How Business Owners Can Avoid Deadlocks in Decision Making

Are you considering starting a business with a friend or family member? If operating as a partnership or LLC, a well-drafted partnership or LLC operating agreement will be crucial to memorialize your economic agreement, organizational structure and key terms, and should include provisions designed to prevent deadlock if a disagreement later arises about important business decisions.

A disagreement concerning a major decision could impede the ability of a business to move forward, placing the future of the business itself in jeopardy. Even if the deadlock concerns a less important decision, the resulting frustration can be damaging to the owners’ relationship and thus harmful to the business. A deadlock could even lead to an expensive and lengthy litigation or to the dissolution of the partnership or LLC.

Deadlock-Breaking Mechanisms

Business owners can avoid this situation by entering into a well-drafted partnership or operating agreement containing provisions designed to prevent a deadlock from ever happening. There are a variety of potential solutions, and the following are among the most common.

Provisions Addressing Decision-Making Authority

In some situations (typically more appropriate for co-owners already having a solid relationship), the partnership or operating agreement could provide for a 50-50 split in profits, but a 51/49 split in control over decision making. Alternatively, in situations in which there is more potential for disagreement, the partnership or operating agreement could name a trusted and impartial individual familiar with the business having a two percent ownership interest who could act as the tiebreaker in a deadlock situation, but allowing the two general partners or members to retain equal ownership and control with a 49-49 split.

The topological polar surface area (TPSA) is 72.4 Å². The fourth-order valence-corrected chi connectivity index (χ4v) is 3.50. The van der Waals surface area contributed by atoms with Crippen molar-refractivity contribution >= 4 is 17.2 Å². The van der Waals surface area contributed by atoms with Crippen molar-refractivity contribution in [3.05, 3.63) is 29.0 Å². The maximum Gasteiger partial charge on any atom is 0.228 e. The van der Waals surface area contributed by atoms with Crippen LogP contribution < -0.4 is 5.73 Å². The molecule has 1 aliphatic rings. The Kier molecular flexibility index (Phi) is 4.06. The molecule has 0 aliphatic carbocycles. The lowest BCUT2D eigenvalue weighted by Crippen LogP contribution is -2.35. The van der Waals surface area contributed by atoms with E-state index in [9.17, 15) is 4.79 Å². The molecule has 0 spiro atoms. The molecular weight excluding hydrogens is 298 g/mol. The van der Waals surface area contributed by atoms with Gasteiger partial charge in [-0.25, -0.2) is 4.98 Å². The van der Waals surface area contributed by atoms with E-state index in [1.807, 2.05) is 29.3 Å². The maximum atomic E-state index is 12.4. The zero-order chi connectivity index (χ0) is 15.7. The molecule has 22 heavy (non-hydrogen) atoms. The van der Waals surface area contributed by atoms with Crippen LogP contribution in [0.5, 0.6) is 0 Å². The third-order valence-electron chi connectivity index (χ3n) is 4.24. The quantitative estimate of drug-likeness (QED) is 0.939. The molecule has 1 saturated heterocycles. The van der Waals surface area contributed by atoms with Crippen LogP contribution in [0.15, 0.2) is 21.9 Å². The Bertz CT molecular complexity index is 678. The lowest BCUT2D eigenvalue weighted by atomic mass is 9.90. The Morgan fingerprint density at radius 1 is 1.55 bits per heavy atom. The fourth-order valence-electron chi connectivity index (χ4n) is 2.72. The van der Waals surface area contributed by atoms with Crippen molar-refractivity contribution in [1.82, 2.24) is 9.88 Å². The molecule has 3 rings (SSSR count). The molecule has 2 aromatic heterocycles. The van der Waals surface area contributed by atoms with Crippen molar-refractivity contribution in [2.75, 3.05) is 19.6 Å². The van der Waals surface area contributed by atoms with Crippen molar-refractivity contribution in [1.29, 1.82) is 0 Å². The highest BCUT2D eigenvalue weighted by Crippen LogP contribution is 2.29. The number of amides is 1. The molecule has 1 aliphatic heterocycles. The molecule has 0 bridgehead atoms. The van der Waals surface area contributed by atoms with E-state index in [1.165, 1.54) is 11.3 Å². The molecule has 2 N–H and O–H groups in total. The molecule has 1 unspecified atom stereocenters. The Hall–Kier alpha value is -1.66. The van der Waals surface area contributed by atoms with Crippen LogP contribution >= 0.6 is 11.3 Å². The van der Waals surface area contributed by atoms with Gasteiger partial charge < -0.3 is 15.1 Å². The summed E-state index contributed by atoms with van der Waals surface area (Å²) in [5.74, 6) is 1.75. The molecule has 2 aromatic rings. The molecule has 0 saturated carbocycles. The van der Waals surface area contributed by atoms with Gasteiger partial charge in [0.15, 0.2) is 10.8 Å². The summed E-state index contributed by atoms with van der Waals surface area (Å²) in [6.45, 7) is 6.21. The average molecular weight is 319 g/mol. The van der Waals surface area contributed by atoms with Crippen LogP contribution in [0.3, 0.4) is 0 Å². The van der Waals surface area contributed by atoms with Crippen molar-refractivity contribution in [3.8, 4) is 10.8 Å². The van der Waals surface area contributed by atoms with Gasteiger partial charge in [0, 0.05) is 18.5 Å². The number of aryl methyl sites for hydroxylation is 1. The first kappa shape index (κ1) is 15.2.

Buy-Sell Provisions

A buy-sell provision spells out a means by which one co-owner will buy out the other’s ownership interest in the event of a deadlock (and in any other circumstances specified). A buy-sell provision both encourages deadlocked business owners to find a solution to avoid triggering these provisions and provides a predetermined way for one of the partners or members to exit the business in the event the co-owners are unable to iron out their differences.

These potential solutions have advantages and disadvantages: For example, when co-owners or partners have enjoyed a positive long-term relationship, having a 51/49 split in decision-making authority may seem like the perfect solution. However, there is no guarantee that the relationship will continue to be problem free. Likewise, a buy-sell provision is meaningless unless each of the members or partners has the financial ability to exercise it. It is important to carefully consider which solution or combination of solutions is best suited for your particular circumstances.

Judicial Dissolution

In most states, a partner or member may seek judicial dissolution in situations in which it is clear that there is a deadlock in the management of the partnership or LLC that the co-owners are unable to break and irreparable damage to the business is threatened or has already occurred. For most business owners, this remedy is a last resort, as it inevitably leads to avoidable legal fees and damage to the business and the relationships of the co-owners. Judicial dissolution is much less likely to be necessary when deadlock-breaking provisions have been included in the partnership or operating agreement.

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Destructive consequences can emerge if a business is structured in a way that could lead to deadlock and the partnership or operating agreement lacks provisions for resolving such an impasse. We can help you to prepare a partnership or LLC operating agreement designed to prevent this situation from arising. Please contact us to set up an appointment to discuss this or any other issues related to the formation of your new business.

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